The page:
Savitz pointed me to a well-known model developed by Edgar Schein from MIT’s Sloan School of Management. The Schein model describes corporate culture in three categories, which Savitz paraphrases as follows:
What we do: The observable part of a company, its processes, and actions.
What we say: The explicit statements like “safety is our top priority.”
What we believe: The “underlying assumptions,” the “unconscious, taken for granted beliefs—the ultimate source of values and actions.”

This simple but powerful model captures some of what stands in the way of the Big Pivot. In most organizations, the goal of maximizing profits is clear on all three levels—it’s what’s done and rewarded, it’s what’s stated, and it’s what most execs believe. But when it comes to environmental or social performance, there’s a breakdown.

This complete article is available to subscribers only.
Click on Log In Now at the top of this article for full access.
Or, Start your PLUS+ subscription for instant access.

Not ready to subscribe, but need this article?
Buy the complete article now. Only $20.00. Instant PDF Download
.
Access the complete issue of Supply Chain Management Review magazine featuring
this article including every word, chart and table exactly as it appeared in the magazine.

Download Article PDF

Culture is an amorphous idea, but it infuses every organization and deeply influences how people act and how they feel about their work. Andy Savitz, a consultant and an author, writes a lot about culture in Talent, Transformation, and the Triple Bottom Line. Savitz describes it this way:  “When employees say: ‘That’s just the way we do things around here,’ they are often describing the influence of culture. When they carry out some management dictates with enthusiasm, quietly ignore others, and actively resist or even sabotage still others, they are likely reflecting the values and assumptions of a corporate culture … that ‘feels right’ to them.” Culture, in his description, seems to be a “you know it when you feel it” kind of thing.

Savitz pointed me to a well-known model developed by Edgar Schein from MIT’s Sloan School of Management. The Schein model describes corporate culture in three categories, which Savitz paraphrases as follows:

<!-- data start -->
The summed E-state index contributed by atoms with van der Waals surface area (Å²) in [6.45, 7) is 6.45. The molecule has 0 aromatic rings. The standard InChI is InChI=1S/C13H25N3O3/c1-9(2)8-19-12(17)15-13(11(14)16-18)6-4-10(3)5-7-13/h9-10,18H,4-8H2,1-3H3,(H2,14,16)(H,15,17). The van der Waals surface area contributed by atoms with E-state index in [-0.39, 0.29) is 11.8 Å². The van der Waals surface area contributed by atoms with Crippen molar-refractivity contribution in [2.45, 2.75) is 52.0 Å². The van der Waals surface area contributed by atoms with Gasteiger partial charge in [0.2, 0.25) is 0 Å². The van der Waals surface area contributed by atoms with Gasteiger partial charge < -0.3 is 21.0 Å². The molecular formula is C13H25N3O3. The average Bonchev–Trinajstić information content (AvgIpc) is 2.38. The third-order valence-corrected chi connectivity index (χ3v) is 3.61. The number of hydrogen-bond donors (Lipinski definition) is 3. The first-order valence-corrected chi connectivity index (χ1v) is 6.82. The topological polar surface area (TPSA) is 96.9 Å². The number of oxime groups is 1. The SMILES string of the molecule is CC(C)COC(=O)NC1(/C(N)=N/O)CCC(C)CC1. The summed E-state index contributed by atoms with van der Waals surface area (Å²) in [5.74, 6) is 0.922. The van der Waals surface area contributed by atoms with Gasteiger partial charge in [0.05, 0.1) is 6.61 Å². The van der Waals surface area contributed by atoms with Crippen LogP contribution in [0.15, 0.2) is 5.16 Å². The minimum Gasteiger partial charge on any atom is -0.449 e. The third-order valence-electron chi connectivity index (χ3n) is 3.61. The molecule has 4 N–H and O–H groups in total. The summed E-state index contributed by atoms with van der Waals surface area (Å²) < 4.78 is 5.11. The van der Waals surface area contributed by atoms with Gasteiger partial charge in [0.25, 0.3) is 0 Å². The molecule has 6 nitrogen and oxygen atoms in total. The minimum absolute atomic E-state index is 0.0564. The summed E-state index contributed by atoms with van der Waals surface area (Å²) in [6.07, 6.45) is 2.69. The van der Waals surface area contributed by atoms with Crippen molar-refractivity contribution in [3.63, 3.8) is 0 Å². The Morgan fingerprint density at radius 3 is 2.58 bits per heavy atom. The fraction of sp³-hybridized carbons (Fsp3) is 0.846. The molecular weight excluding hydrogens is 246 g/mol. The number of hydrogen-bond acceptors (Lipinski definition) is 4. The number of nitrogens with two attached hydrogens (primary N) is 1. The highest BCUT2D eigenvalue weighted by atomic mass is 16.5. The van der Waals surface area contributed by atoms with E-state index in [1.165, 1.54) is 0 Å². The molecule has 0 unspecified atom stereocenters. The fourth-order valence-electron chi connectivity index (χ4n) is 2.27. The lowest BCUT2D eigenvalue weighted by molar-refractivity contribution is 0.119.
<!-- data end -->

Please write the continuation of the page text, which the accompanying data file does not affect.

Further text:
What we do: The observable part of a company, its processes, and actions.
What we say: The explicit statements like “safety is our top priority.”
What we believe: The “underlying assumptions,” the “unconscious, taken for granted beliefs—the ultimate source of values and actions.”

This simple but powerful model captures some of what stands in the way of the Big Pivot. In most organizations, the goal of maximizing profits is clear on all three levels—it’s what’s done and rewarded, it’s what’s stated, and it’s what most execs believe. But when it comes to environmental or social performance, there’s a breakdown.

SUBSCRIBERS: Click here to download PDF of the full article.

Subscribe to Supply Chain Management Review magazine

Subscribe today. Don't miss out!
Get in-depth coverage from industry experts with proven techniques for
cutting supply chain costs and case studies in supply chain best practices.
Start Your Subscription Today!

Recent Entries

According to a global survey of CIOs by Gartner, Inc., top-performing organizations in the private and public sectors, on average, spend a greater proportion of their IT budgets on digital initiatives (33 percent) than government organizations (21 percent).

The Hackett Group & Symphony Ventures Announce Global Partnership to Enable Enterprise Digital Transformation Via Robotic Process Automation and Intelligent Automation

Having just announced the release of S2K 6.0, the latest version of its flagship ERP enterprise suite, VAI is using the survey as an opportunity to gather and share end-user insight into the industry.

With tax reform proposals coming this week, every manufacturer and supply chain provider should be watching out for a possible Border Adjustment Tax (BAT). And, if we see it we must quickly root against it.

The Manufacturing Institute, Deloitte and APICS recently released a study, “Women in Manufacturing: Stepping up to make an impact that matters.”

Comments

Post a comment
Commenting is not available in this channel entry.


© Copyright 2017 Peerless Media LLC, a division of EH Publishing, Inc • 111 Speen Street, Ste 200, Framingham, MA 01701 USA